Kevin Ayers - founding member of the legendary Soft Machine - wildly influential during his solo career.

Kevin Ayers In Session 1970 – Past Daily Soundbooth

Kevin Ayers - founding member of the legendary Soft Machine - wildly influential during his solo career.

Kevin Ayers – founding member of the legendary Soft Machine – wildly influential during his solo career.

Kevin Ayers – in session for John Peel – February 10, 1970 – BBC Radio 1 –

Kevin Ayers tonight. One of the most influential figures of the Canterbury movement – a founding member of the seminal Soft Machine and a brilliant legacy as a solo artist later on. Kevin Ayers work cut a wide swath in musical styles – from his prog-laced early solo work to his association with Gong (fronted by Soft Machine alumnus Daevid Allen) and his work with Brian Eno, Nico and John Cale and the groundbreaking June 1, 1974 live album, as well as his excursions into Top-40 territory with the decidedly Pop album Yes, We Have No Mañanas and the hit single Mr. Cool, Ayers has left an indelible impression on the world of Progressive and Alternative music.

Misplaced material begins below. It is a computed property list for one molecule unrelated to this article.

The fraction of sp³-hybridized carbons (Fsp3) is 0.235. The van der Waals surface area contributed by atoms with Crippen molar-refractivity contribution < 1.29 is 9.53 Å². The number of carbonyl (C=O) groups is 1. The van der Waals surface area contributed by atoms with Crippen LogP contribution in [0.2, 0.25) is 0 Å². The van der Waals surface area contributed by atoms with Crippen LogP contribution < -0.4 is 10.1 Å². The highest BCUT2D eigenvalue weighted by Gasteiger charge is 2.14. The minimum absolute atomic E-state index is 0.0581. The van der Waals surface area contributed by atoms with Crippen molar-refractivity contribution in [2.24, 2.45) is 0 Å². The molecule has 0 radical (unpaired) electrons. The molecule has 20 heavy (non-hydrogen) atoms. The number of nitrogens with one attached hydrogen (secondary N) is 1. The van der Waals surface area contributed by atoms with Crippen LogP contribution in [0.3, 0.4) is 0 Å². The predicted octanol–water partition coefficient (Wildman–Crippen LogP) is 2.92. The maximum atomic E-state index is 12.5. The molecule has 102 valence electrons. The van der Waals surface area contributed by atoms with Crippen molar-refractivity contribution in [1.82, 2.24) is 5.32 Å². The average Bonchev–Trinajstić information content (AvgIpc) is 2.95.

Tonight it’s a session from the period just after the release of his debut solo album Joy of A Toy and his follow-up album Shooting at The Moon. Recorded for John Peel on February 10, 1970 – it was the first of several sessions Kevin Ayers would do throughout the 1970s – and this particular session has him joined by fellow Soft Machine alumni Robert Wyatt Elton Dean, Hugh Hopper and Mike Ratledge, as well as David Bedford, Lol Coxhill and Van der Graaf’s Nick Evans. It’s an all-star cast – but that was typical of the level of collaborators Ayers managed to secure during any session and any live appearance. He was a musicians’ musician and his music inspired those around him – the audience got the pleasure of witnessing it.

And although he wasn’t considered a highly successful artist (by mainstream standards), his legacy has continued to grow, some 3 years after his death. New fans are discovering his diverse musical output and most of his albums are still in print. If anything, listening to his music recorded some 40+ years ago remains as fresh as it was the day it was first recorded.

I would definitely urge you get acquainted with this important figure and to check out his albums – his influence is still felt and will probably continue to be an integral link in the musical chain for many years to come. But don’t’ take my word for it, hit Play and hear for yourself.

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